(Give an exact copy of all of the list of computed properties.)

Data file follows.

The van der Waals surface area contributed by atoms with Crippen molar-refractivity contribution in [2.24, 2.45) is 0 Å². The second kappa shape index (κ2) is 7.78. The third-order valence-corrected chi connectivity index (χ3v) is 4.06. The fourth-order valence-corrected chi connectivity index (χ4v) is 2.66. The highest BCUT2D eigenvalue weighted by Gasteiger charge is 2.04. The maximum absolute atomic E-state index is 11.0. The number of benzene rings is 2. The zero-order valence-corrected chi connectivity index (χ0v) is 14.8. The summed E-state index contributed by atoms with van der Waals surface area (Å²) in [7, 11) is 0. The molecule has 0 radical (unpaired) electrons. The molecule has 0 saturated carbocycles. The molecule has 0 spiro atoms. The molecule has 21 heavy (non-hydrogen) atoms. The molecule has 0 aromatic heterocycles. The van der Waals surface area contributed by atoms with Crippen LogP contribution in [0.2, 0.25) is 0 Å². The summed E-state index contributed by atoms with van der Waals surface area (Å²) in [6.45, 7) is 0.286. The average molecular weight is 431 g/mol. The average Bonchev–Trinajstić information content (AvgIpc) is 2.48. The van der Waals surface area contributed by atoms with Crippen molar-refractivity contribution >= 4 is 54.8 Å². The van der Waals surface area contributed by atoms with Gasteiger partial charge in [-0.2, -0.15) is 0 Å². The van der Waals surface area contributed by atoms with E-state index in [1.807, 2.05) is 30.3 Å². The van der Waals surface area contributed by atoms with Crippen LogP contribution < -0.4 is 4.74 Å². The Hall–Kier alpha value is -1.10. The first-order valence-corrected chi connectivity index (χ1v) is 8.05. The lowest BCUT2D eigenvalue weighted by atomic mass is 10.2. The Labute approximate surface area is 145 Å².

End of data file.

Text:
The van der Waals surface area contributed by atoms with Crippen molar-refractivity contribution in [2.24, 2.45) is 0 Å². The second kappa shape index (κ2) is 7.78. The third-order valence-corrected chi connectivity index (χ3v) is 4.06. The fourth-order valence-corrected chi connectivity index (χ4v) is 2.66. The highest BCUT2D eigenvalue weighted by Gasteiger charge is 2.04. The maximum absolute atomic E-state index is 11.0. The number of benzene rings is 2. The zero-order valence-corrected chi connectivity index (χ0v) is 14.8. The summed E-state index contributed by atoms with van der Waals surface area (Å²) in [7, 11) is 0. The molecule has 0 radical (unpaired) electrons. The molecule has 0 saturated carbocycles. The molecule has 0 spiro atoms. The molecule has 21 heavy (non-hydrogen) atoms. The molecule has 0 aromatic heterocycles. The van der Waals surface area contributed by atoms with Crippen LogP contribution in [0.2, 0.25) is 0 Å². The summed E-state index contributed by atoms with van der Waals surface area (Å²) in [6.45, 7) is 0.286. The average molecular weight is 431 g/mol. The average Bonchev–Trinajstić information content (AvgIpc) is 2.48. The van der Waals surface area contributed by atoms with Crippen molar-refractivity contribution >= 4 is 54.8 Å². The van der Waals surface area contributed by atoms with Gasteiger partial charge in [-0.2, -0.15) is 0 Å². The van der Waals surface area contributed by atoms with E-state index in [1.807, 2.05) is 30.3 Å². The van der Waals surface area contributed by atoms with Crippen LogP contribution < -0.4 is 4.74 Å². The Hall–Kier alpha value is -1.10. The first-order valence-corrected chi connectivity index (χ1v) is 8.05. The lowest BCUT2D eigenvalue weighted by atomic mass is 10.2. The Labute approximate surface area is 145 Å².